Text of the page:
Leashes come in a variety of lengths and materials. A leash should be sturdy enough to hold the size dog you are walking and wide enough that it does not hurt your hand if it is wrapped around your hand for control. The leashes are made for specific weights of dogs, big dogs should use stronger leashes. The dog should walk beside you and not pull on the leash. Flexible leashes are
not good for dogs that abruptly run after things on a walk.
Did you know that mice turn up their noses at peppermint? Or that ants and roaches hate Tex-Mex? Some easy tricks and common household ingredients can help keep nature’s nuisances at bay, without harming kids, pets or other wildlife.
Peppermint has been an anti-mouse strategy for centuries. Some swear the strong smell keeps mice from being able to find food. Soak cotton balls in pure peppermint oil (found in health-food stores) and place in small cups near their entry points. Planting peppermint in your yard may help too.
Did You Know? Nature’s Houdini: A house mouse can squeeze through a hole the diameter of a dime. No cat? Borrow some cat hair from a friend or a groomer, and place it around the holes. Better yet, block those holes altogether. Stuff them with copper mesh, which won’t rust like steel wool. Cover larger openings and the space behind the air vents with hardware cloth that has a mesh size less than a quarter-inch.
Keep Ants Far Away.
Ants depend on their scent trail: Wipe it out with undiluted white vinegar. They also avoid cayenne pepper. Other pests, including cockroaches and squirrels, avoid it too. Ants can’t digest cornmeal, but they don’t know that. Put piles of it near a problem anthill, and ants will eat it and slowly starve. This solution takes some time, but it’s safe for kids and pets.
Banish Biting Bugs
Mosquitoes track you by the carbon dioxide you exhale. Mask it with citronella. Lemongrass (not the citronella plant) is the source of this oil. Plant this lovely ornamental around your patio or in portable pots.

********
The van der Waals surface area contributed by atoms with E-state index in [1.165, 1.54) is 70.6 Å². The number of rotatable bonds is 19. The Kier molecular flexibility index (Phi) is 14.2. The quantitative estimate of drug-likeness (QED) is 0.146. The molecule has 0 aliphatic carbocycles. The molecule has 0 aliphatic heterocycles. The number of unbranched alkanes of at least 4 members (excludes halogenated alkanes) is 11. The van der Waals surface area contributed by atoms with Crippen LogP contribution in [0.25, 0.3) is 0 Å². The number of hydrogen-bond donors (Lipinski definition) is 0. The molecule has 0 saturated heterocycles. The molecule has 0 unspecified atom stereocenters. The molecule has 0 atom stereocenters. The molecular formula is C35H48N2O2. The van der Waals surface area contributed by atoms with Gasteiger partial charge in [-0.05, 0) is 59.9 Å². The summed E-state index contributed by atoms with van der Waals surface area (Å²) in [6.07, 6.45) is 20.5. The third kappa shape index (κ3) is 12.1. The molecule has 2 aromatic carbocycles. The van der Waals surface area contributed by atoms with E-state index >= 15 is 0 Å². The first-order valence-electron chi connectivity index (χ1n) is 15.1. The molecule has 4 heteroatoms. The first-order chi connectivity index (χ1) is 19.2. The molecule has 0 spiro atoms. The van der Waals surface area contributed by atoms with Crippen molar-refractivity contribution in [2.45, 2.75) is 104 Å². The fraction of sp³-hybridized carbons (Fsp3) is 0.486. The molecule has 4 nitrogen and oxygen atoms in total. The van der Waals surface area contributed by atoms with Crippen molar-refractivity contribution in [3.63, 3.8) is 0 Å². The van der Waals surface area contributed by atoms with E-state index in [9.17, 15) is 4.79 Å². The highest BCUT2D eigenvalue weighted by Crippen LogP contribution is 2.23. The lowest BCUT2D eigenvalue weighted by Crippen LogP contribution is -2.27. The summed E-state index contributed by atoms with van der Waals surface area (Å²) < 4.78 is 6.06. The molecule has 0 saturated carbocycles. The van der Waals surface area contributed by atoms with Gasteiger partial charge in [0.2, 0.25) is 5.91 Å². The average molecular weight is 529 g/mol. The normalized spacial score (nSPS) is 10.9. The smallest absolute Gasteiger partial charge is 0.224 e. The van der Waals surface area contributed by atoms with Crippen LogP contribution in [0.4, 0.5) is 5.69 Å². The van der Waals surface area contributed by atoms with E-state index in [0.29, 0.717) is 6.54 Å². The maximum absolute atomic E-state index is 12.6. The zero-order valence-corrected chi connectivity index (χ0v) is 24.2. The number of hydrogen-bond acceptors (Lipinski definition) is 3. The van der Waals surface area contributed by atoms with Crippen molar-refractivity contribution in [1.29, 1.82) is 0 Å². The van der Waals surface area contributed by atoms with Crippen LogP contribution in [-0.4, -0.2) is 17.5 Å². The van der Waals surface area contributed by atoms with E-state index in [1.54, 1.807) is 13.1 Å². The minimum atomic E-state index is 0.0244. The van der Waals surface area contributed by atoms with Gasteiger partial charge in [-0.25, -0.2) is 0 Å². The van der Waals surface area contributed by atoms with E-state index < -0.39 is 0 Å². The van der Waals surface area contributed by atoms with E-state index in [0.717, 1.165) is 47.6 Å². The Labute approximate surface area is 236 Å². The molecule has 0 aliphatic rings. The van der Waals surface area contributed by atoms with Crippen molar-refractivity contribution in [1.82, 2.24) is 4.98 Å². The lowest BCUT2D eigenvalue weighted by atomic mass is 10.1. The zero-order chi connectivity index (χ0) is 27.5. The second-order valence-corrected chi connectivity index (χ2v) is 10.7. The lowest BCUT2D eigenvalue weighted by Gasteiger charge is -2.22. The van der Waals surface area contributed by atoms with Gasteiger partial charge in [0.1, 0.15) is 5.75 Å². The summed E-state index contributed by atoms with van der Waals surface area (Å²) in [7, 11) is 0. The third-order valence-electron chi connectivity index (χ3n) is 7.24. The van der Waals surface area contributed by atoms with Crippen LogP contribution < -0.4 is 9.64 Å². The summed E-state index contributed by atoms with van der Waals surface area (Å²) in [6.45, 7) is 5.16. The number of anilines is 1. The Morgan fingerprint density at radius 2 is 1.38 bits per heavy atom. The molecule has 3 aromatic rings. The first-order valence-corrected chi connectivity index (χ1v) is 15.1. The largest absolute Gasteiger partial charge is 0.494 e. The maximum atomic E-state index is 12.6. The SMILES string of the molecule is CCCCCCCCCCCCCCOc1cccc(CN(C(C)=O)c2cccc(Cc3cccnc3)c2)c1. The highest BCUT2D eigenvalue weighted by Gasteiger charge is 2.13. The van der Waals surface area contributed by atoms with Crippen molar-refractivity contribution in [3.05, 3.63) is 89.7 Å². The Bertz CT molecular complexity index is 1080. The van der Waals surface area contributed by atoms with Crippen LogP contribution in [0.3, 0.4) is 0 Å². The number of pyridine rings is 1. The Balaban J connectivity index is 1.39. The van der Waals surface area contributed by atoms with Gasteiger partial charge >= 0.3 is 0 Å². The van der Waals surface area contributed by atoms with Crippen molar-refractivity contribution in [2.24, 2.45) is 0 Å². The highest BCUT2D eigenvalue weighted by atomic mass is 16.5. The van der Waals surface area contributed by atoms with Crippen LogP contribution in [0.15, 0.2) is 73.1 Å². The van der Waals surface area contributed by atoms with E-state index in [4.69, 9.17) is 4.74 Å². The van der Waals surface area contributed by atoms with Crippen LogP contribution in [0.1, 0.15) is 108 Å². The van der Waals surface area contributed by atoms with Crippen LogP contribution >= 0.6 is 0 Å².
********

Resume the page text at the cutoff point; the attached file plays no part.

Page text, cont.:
2 cups whole wheat flour
1 teaspoon bone meal
1/4 cup cornmeal
2 tablespoons corn oil or soy oil
1/2 cup soy flour
1/4 cup molasses
1/2 cup sunflower or pumpkin seeds
1 teaspoon iodized salt
1 large egg mixed with 1/4 cup milk
Mix all dry ingredients in a medium sized mixing bowl, then Add oil, molasses, and all but 1 tablespoon of the egg-milk mixture. Knead the soft dough a few minutes to make a firm dough, adding more milk if needed. Let dough rest 1/2 hour or more (refrigeration isn't necessary) Lightly flour a counter top or other hard surface and roll out to 1/2 inch thickness. Brush with remaining egg-milk mixture and cut with doggie biscuit shaped cookie cutter.
Bake on greased cookie sheets at 350F 30-35 minutes.
To make harder biscuits, turn off oven after baking, open door slightly and leave them in the oven overnight to finish crisping.
Start CPR within 12 seconds if you notice the pet is not breathing. Chest compressions and breaths.
CPR numbers are cycles of 30 compressions to 2 breaths with a depth of compression of 1/3 to 1/2 the width of the pet's chest.
The goal is 100 plus compressions each minute for a total of two minutes and then reassess with a femoral pulse check. Effective compressions are delivered hard and fast. Do not lean into the pet when performing compressions.
Minimize interruption as the heart loses its prime very quickly.
The skills of pet CPR are best learned in a hands-on training.
Professional Pet Sitting Services offered in the Upper to Mid-Pinellas County Area